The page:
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Homebrew Battery and Electrostatic Generator


For many years, before batteries were mass produced, electrical experimenters had to make their own batteries and many concoctions were tried. You "can" try this at home yourself with materials commonly found around the house.

Recipe for Making a DIY Battery

Picture of a Battery Made From a Lemon


  • 1 Lemon or lime
  • 1 Galvanised roofing nail or galvanised screw
  • 1 Piece of heavy copper wire (Mains cable without the insulation) or a shiny copper coin.


Equipment needed

  • 1 Voltmeter


Checking the Ingredients (Optional)

You could try the old fashioned "Tongue Test" (First make sure the parts are clean. See 2 below)

As with wine tasting: Taste - Don't swallow.


(Note: This is an experiment in electronics, not electric cooking. We recommend that you do not eat the fruit used in your battery)



  1. Squeeze the lemon gently without breaking the peel to release the juices inside.
  2. Thoroughly clean the nail and the copper wire until they are bright. Use steel wool if necessary and rinse well in water.
  3. Insert the nail and the copper wire deeply into two separate points on the lemon taking care that the wire does not touch the nail.
  4. Check the potential between your two improvised skewers with the voltmeter.


Brewing time

Ready immediately


Serves up

About half a Volt


Hungry for Power?

Don't expect to start your car with this battery - The internal resistance is rather high.

By connecting 3 or 4 batteries in series however you should be able to light up an LED (Light Emitting Diode) or a small flashlight.



The lemon may be replaced by other fruits or vegetables. You could try an Electric Potato for starters. The electric effect is the same.

Using a paper clip instead of the nail reduces the output to one third of a Volt.

If you can't find a galvanised nail, an alternative (and better) source of zinc is to cut a strip from the case of an old flashlight zinc carbon battery (D Cell).


Chef's notes

The lemon acts as a battery case holding the lemon juice (citric acid) which acts as the electrolyte. The copper Penny is the Positive electrode and the zinc galvanised coating on the Nail is the Negative electrode.

A series connection is a chain of cells, the positive electrode of each cell connected to the negative electrode of the next cell, to form a battery of higher voltage.



A passable replica of Volta's pile can be constructed from a stack of alternately placed copper and nickel coins separated by discs cut from a paper towel and soaked in lemon juice or vinegar.
( Make sure the surfaces of the coins are not oxidised)


For an explanation of how batteries work, see Battery Chemistries.


Kelvin's Thunderstorm


Kelvin's Thunderstorm is an amazing water powered electrostatic generator, which can be made from simple materials at home or school, capable of generating a potential of tens of thousands of volts at its terminals. It was invented by Lord Kelvin (William Thomson) in 1867 and has no moving parts, depending on electrostatic induction and positive feedback for its operation. He called the device his water-dropping condenser.


Diagram of Kelvin's Thunderstorm

Electrostatic Induction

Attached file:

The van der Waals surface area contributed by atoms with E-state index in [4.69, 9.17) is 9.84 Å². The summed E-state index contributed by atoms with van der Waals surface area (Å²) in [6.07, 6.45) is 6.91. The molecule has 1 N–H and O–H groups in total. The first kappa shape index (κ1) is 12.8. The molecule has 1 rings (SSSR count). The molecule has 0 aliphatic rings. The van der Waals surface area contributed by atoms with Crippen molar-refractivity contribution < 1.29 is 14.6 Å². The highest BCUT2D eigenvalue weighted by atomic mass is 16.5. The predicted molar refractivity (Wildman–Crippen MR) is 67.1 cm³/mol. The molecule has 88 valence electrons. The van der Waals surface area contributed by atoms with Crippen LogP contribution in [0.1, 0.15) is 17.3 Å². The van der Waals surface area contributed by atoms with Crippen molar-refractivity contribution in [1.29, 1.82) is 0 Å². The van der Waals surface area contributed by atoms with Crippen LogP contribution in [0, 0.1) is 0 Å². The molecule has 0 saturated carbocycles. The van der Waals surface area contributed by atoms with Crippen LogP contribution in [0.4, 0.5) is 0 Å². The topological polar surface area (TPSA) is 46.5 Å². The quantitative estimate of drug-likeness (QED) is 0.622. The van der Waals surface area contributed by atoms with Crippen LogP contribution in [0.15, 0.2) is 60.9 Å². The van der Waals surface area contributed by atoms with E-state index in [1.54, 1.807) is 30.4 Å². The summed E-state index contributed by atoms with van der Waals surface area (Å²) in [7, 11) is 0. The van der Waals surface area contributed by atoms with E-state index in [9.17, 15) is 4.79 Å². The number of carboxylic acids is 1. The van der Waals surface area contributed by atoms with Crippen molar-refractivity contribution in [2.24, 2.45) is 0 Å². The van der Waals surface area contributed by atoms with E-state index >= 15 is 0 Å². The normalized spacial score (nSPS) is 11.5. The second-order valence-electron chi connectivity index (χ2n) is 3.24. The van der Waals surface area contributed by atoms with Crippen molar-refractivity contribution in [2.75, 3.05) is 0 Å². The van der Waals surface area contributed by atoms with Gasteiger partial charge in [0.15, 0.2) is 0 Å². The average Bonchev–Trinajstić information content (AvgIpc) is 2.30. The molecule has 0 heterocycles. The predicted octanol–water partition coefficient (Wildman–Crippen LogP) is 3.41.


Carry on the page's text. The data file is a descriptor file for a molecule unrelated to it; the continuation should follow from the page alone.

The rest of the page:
When a charged object (the charger) such as a metal tube is placed near a water dropper or nozzle, an opposite electrostatic charge is induced on the dropper. As the water drips from the nozzle, each drop carries away a small amount of that charge. If the drops are collected in a metal container below, the container itself becomes charged with a polarity opposite from the charge on the charger by accumulating the charge carried away by all of the drops.


Positive Feedback

Kelvin's device used two parallel droppers operating with opposite polarities with the water containers connected electrically to the charger in the opposite dropper. As the charge builds up in the container it increases the charge on the charger in the other dropper which in turn induces more charge on the water dripping through it.


In this way, opposite charges build up on the two water containers until the electric field across a spark gap between the two containers is sufficient to breakdown the air, at which point a spark jumps across the gap, discharging the droppers.


The device can create a spark across a gap of one centimeter or more (about 0,5 inches) and since the dielectric breakdown in air occurs at an electric field strength of about  3 × 106 Volts per metre, the breakdown voltage will be about 30,000 Volts. The corresponding current passed by the spark however will be very small so that the device would not be practical as a power source. This is because the only source of the energy built up in the device is that created by the work that gravity does in pulling the charged drop from the dropper.


Practical Considerations

The energy in the spark is very small and not enough to be dangerous.

There is usually sufficient unbalanced charge between the droppers to start the charge build up but it can be kick started by applying a charge created by rubbing a balloon or piece of plastic material to one of the chargers.

The chargers can simply be made from a pair of tin cans with the tops and bottoms removed.

The water should remain as drops and should not be a free flowing current.

The two droppers should not touch each other and the only connection between them should be the two feedback wires which should be insulated (or at least separated) from each other.


See also Steam Electricity







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